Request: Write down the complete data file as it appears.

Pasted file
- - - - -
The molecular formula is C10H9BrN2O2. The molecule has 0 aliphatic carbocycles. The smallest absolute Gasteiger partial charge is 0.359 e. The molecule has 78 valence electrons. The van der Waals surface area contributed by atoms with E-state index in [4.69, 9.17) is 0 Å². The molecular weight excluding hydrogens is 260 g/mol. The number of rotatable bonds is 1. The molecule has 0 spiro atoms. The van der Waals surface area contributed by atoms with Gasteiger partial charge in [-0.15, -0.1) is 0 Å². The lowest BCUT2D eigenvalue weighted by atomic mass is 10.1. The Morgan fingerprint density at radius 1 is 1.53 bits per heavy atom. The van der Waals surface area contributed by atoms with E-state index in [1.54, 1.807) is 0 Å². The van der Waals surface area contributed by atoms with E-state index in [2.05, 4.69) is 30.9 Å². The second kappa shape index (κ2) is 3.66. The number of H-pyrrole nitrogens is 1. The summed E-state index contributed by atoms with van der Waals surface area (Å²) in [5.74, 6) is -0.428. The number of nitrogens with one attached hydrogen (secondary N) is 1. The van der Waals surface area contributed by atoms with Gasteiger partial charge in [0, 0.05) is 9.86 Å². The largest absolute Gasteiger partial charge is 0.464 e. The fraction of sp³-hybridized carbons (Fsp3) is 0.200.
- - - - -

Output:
The molecular formula is C10H9BrN2O2. The molecule has 0 aliphatic carbocycles. The smallest absolute Gasteiger partial charge is 0.359 e. The molecule has 78 valence electrons. The van der Waals surface area contributed by atoms with E-state index in [4.69, 9.17) is 0 Å². The molecular weight excluding hydrogens is 260 g/mol. The number of rotatable bonds is 1. The molecule has 0 spiro atoms. The van der Waals surface area contributed by atoms with Gasteiger partial charge in [-0.15, -0.1) is 0 Å². The lowest BCUT2D eigenvalue weighted by atomic mass is 10.1. The Morgan fingerprint density at radius 1 is 1.53 bits per heavy atom. The van der Waals surface area contributed by atoms with E-state index in [1.54, 1.807) is 0 Å². The van der Waals surface area contributed by atoms with E-state index in [2.05, 4.69) is 30.9 Å². The second kappa shape index (κ2) is 3.66. The number of H-pyrrole nitrogens is 1. The summed E-state index contributed by atoms with van der Waals surface area (Å²) in [5.74, 6) is -0.428. The number of nitrogens with one attached hydrogen (secondary N) is 1. The van der Waals surface area contributed by atoms with Gasteiger partial charge in [0, 0.05) is 9.86 Å². The largest absolute Gasteiger partial charge is 0.464 e. The fraction of sp³-hybridized carbons (Fsp3) is 0.200.